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Color-based maximal GCR for electrophotography

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The underline idea of gray component replacement (GCR) is to replace a mixture of primary colors (cyan, magenta, and yellow) by black. The conventional algorithms of GCR are mainly based on the concept of equal-tone-value-reduction or mixing equal amount (tone value) of primary colors generating gray, which in turn can be represented by the same amount of black. As the inks used are usually non-ideal, such a replacement can result in significant color deviation. In practice, only partial GCR is applied. We proposed an algorithm of maximal GCR based on color matching, i.e. the black is introduced in a way that preserves the color (before and after GCR). In the algorithm, the primary with the smallest tonal value is completely removed while the other two are reduced and the black is added according to the color matching calculations. The algorithm is verified by colormatching computations, for a large number of target colors. It shows that all the target colors can be matched with negligible color deviations (ΔE smaller than unity). Measurements of test prints of 90 colors which cover broad range of C,M,Y compositions, demonstrate an average color deviation ΔE=2.56 that is slightly bigger than the so called just noticeable difference (JND) and significantly smaller than that of the conventional GCR, ΔE=9.75.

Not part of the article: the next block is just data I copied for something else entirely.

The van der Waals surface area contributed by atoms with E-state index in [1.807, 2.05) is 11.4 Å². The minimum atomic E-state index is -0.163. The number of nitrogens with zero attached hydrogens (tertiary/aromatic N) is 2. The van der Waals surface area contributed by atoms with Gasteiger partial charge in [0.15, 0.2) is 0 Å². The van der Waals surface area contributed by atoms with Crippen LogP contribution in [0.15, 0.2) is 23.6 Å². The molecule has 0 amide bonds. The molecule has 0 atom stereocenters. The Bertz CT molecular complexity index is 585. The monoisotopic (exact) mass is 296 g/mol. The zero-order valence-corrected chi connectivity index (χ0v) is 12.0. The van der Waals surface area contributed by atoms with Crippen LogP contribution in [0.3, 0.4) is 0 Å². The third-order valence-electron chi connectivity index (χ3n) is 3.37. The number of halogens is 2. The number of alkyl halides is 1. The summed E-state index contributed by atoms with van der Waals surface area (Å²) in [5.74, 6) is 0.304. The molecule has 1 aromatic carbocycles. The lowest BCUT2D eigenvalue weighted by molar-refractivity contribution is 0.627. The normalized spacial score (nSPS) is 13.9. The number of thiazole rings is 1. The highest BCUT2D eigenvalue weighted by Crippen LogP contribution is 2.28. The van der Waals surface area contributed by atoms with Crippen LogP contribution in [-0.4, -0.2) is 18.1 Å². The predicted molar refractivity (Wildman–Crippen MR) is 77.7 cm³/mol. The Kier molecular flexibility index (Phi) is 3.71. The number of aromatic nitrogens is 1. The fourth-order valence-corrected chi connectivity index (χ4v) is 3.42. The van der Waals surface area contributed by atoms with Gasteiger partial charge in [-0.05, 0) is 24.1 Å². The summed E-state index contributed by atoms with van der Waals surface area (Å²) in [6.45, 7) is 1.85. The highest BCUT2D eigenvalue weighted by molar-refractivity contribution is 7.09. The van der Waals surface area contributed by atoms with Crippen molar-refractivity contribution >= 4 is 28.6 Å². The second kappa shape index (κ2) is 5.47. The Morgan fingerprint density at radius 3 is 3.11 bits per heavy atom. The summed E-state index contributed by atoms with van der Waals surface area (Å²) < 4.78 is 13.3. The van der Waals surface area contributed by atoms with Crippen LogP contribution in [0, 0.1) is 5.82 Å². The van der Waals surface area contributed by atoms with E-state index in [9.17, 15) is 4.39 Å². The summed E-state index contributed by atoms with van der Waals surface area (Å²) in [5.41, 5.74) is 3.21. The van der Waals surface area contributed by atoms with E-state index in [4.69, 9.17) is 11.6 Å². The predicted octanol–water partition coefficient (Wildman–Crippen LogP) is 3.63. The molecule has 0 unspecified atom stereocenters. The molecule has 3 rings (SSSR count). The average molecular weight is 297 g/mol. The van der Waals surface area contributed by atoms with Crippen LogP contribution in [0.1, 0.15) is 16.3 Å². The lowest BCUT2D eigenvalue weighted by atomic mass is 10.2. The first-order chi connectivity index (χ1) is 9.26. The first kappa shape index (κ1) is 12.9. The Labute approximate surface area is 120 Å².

Document Type: Research Article

Publication date: 2006-01-01

More about this publication?
  • For more than 25 years, NIP has been the leading forum for discussion of advances and new directions in non-impact and digital printing technologies. A comprehensive, industry-wide conference, this meeting includes all aspects of the hardware, materials, software, images, and applications associated with digital printing systems, including drop-on-demand ink jet, wide format ink jet, desktop and continuous ink jet, toner-based electrophotographic printers, production digital printing systems, and thermal printing systems, as well as the engineering capability, optimization, and science involved in these fields.

    Since 2005, NIP has been held in conjunction with the Digital Fabrication Conference.

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